Industrial School / Ballacloan / Dalmeny, Ramsey, Isle of Man, Isle of Man
The Ramsey Industrial School began life in the winter of 1862 as a short-term Ragged School for destitute children, founded by Miss Susannah Gibson, daughter of a local shipyard owner. In 1863, the gift of a plot of land on Shipyard Road, North Ramsey, by a Mr Callow, together with other financial contributions, led to the erection of a more permanent establishment. An 1863 directory described the aims of the new institution, which initially was restricted to girls:
It should be noted that although the establishment was referred to as an Industrial School, it was not in the same category as the Certified Industrial Schools operating elsewhere in the British Isles that house children placed by there by magistrates' courts.
Following her (by now bankrupt) father's death in around 1870s, Miss Gibson lived in the School, acting as its Superintendent, with Miss Anne Sprainger appointed as Matron. In 1871, there were eight boys and three girls in residence, with ages ranging from 5 to 14.
In the late 1870s, when Miss Gibson's health was failing, her aunt — a Mrs Gibson of Newcastle — bought her a nearby property known as Ballacloan on what is now Windsor Mount. Miss Gibson took up residence in the house and an annexe, referred to as the 'cottage', was erected for the children. Following her death in June 1880, the home was taken over by the National Children's Home (NCH).
In 1884, the home was listed as accommodating 38 girls, who were taught needlework and dressmaking.
It is said that in its early days, when the home was short of funds, Ballacloan decided to offer baths to the public. Unfortunately, it appears that no-one in Ramsey was willing to admit that they needed a bath, and the idea was soon scrapped.
In 1917, the home was expanded by the addition of another property in the area called Dalmeny on Cumberland Road. The girls moved into Dalmeny while the boys stayed at Ballacloan. In 1920, the total capacity of the home was seventy children.
Ballacloan was closed in 1956 while Dalmeny, now a mixed home for 24 children, remained in use for several more decades.
All three of the home's locations still exist. Dalmeny now forms part of Ramsey Cottage Hospital while the other two properties are now private residences.
Note: many repositories impose a closure period of up to 100 years for records identifying individuals. Before travelling a long distance, always check that the records you want to consult will be available.
- Action For Children (formerly the National Children's Home). Can provide access to their own records for individuals who were adopted through the charity or who resided in one of its homes. Help also for those searching for family history information.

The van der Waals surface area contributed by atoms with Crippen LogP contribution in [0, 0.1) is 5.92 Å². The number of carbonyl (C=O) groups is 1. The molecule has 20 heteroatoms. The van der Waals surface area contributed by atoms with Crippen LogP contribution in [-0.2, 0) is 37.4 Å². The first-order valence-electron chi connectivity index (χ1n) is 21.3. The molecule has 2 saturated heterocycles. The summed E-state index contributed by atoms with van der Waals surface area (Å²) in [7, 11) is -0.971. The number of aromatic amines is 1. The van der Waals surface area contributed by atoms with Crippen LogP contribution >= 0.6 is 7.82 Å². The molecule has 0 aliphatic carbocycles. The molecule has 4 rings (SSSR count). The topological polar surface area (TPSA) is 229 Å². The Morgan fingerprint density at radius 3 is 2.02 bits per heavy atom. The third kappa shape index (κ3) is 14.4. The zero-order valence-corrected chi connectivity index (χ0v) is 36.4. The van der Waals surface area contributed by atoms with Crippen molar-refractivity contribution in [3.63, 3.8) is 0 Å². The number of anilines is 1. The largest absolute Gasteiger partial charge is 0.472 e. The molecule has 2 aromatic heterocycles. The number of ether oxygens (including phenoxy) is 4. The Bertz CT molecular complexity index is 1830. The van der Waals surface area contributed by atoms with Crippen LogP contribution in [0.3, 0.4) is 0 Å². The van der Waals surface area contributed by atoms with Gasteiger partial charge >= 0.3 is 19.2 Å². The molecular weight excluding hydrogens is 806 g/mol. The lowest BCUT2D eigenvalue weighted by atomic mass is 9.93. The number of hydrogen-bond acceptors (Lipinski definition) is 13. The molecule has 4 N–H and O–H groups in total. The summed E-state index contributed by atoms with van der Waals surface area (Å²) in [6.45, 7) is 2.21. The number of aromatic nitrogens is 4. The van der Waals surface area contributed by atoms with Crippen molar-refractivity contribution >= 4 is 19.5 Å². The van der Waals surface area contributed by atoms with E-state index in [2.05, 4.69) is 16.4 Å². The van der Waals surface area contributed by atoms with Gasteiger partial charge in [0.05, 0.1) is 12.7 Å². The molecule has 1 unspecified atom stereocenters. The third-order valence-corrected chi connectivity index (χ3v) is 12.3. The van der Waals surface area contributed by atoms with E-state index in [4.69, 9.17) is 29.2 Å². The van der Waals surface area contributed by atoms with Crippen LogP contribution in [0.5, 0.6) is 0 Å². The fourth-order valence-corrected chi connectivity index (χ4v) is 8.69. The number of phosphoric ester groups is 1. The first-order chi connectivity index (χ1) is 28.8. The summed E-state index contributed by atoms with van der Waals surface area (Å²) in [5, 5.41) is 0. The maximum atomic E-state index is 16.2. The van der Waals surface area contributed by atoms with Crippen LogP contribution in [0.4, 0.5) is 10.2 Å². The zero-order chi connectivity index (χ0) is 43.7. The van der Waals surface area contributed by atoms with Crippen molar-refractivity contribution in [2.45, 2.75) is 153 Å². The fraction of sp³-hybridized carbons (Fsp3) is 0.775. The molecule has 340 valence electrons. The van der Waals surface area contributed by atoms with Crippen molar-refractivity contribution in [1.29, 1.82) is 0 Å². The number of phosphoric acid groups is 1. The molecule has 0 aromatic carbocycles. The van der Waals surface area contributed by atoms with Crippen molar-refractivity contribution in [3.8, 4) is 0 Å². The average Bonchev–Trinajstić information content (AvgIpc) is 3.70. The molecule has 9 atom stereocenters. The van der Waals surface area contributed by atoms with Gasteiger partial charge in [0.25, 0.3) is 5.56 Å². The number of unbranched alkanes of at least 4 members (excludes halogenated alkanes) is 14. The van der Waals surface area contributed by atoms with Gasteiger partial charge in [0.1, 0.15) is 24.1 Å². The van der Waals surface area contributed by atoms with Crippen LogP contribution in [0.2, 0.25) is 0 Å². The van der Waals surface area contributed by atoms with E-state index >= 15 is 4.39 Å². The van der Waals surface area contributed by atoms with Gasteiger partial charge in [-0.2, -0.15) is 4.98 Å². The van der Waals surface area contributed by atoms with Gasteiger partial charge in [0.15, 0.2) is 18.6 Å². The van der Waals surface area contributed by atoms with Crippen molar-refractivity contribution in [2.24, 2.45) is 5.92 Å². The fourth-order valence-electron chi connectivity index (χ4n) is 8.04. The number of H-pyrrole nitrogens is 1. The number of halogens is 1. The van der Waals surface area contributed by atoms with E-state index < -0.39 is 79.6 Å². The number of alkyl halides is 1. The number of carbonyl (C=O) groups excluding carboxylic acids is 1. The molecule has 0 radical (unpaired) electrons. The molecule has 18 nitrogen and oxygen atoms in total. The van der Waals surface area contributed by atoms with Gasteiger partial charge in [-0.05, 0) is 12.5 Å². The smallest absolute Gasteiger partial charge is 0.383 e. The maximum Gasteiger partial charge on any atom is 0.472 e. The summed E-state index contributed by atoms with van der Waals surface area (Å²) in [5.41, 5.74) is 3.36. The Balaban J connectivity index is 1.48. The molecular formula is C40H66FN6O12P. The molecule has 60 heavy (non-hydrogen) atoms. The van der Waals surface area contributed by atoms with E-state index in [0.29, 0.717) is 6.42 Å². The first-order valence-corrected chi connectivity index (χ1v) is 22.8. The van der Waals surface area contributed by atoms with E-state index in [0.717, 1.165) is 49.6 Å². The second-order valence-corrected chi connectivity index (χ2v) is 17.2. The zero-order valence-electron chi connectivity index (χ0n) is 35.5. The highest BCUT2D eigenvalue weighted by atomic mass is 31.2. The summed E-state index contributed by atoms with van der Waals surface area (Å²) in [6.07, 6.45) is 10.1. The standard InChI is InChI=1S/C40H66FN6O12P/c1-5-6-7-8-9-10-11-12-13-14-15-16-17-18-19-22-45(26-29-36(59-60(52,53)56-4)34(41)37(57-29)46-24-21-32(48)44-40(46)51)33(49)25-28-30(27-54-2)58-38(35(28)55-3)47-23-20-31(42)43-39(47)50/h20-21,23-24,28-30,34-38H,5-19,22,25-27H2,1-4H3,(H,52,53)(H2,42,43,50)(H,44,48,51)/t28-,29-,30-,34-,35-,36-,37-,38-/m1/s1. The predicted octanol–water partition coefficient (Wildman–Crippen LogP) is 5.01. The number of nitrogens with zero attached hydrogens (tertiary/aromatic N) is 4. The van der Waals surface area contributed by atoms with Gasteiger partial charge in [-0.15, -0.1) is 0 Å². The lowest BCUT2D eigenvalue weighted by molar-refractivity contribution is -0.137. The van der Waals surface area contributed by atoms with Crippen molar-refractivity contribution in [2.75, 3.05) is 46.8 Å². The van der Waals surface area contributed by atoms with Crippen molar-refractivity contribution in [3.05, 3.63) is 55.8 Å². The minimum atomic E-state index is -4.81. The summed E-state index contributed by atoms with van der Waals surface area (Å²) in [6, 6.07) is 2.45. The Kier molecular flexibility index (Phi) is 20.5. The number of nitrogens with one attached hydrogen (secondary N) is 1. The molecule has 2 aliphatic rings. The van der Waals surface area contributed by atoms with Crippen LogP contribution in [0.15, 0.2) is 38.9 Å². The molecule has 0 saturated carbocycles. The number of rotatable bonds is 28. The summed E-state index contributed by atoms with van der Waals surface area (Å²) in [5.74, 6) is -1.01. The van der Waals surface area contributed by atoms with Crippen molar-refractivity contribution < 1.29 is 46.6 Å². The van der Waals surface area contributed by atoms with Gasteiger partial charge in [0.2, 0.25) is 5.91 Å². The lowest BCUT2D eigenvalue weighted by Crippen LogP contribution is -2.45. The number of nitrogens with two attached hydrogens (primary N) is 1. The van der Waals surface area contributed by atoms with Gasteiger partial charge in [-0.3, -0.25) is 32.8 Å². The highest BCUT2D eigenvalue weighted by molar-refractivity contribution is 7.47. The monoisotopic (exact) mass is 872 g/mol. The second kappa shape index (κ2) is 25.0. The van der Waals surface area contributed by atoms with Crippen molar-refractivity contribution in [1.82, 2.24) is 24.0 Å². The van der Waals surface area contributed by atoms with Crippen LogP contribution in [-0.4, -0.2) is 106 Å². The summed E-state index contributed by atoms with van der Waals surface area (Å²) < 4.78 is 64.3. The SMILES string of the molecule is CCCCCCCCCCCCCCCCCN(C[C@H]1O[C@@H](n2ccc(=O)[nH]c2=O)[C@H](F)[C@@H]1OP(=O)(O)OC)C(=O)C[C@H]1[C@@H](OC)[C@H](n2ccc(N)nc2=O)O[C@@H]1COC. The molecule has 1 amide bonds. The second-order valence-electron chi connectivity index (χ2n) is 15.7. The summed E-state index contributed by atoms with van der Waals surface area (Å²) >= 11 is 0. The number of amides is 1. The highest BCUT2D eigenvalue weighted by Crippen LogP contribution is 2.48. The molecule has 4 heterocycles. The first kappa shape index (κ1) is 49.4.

- Bradfield, William The Life of the Reverend Thomas Bowman Stephenson (1913, Kelly)
- Curnock, Nehemiah The Story of the Children's Home (C.H. Kelly, 1901)
- Higginbotham, Peter Children's Homes: A History of Institutional Care for Britain s Young (2017, Pen & Sword)
- Horner, Francis Shadow and Sun (Epworth Press, 1920)
- Howard, Philip J Philip: a Strange Child (Dalkeith Publishing, 2007)
- Philpot, Terry Action For Children (Lion, 1994)
- Walpole, Cecil F. Golden Links (Epworth Press, 1941)
- Thwaites, William Thwaites' Isle of Man Directory (1863, Sheffield Publishing Company)
- Action For Children.
- Their History — a website on the homes by a former resident.
- Growing up in the NCH — a forum for those who spent time in NCH homes.
- Scenes from various NCH Homes — 1960s film footage.
- NCH Documentary (1954) Part 1 — Arriving at Harpenden.
- NCH Documentary (1954) Part 2 — Harpenden Oval.
- NCH Documentary (1954) Part 3 — Annual Convocation, Alverstoke
- NCH Documentary (1954) Part 4 — Special facilities at Danesford, Chipping Norton, Harpenden and Frodsham.
- NCH Documentary (1954) Part 5 — Founders Day at Princess Alice Orphanage; training at Harpenden.
- NCH Documentary (1954) Part 6 — Harpenden.
- NCH Documentray (1964) Part 1 — Disabled and special needs at Harpenden and Chipping Norton
- NCH Documentary (1964) Part 2 — Disabled and special needs children at Harpenden, Edgworth, Chipping Norton.
- NCH Documentary (1964) Part 3 — Harpenden, Edgworth, Chipping Norton.
- NCH Documentary (1964) Part 4 — Alverstoke.
- NCH Documentary (1964) Part 5 — Alverstoke.
- NCH Documentary (1964) Part 6 — Alverstoke.
- NCH Frodsham (1960s) Part 1
- NCH Frodsham (1960s) Part 2
- NCH Brackley (1960s)
- Danesford School (1960s)
- Manx Methodist Historical Society
Except where indicated, this page () © Peter Higginbotham. Contents may not be reproduced without permission.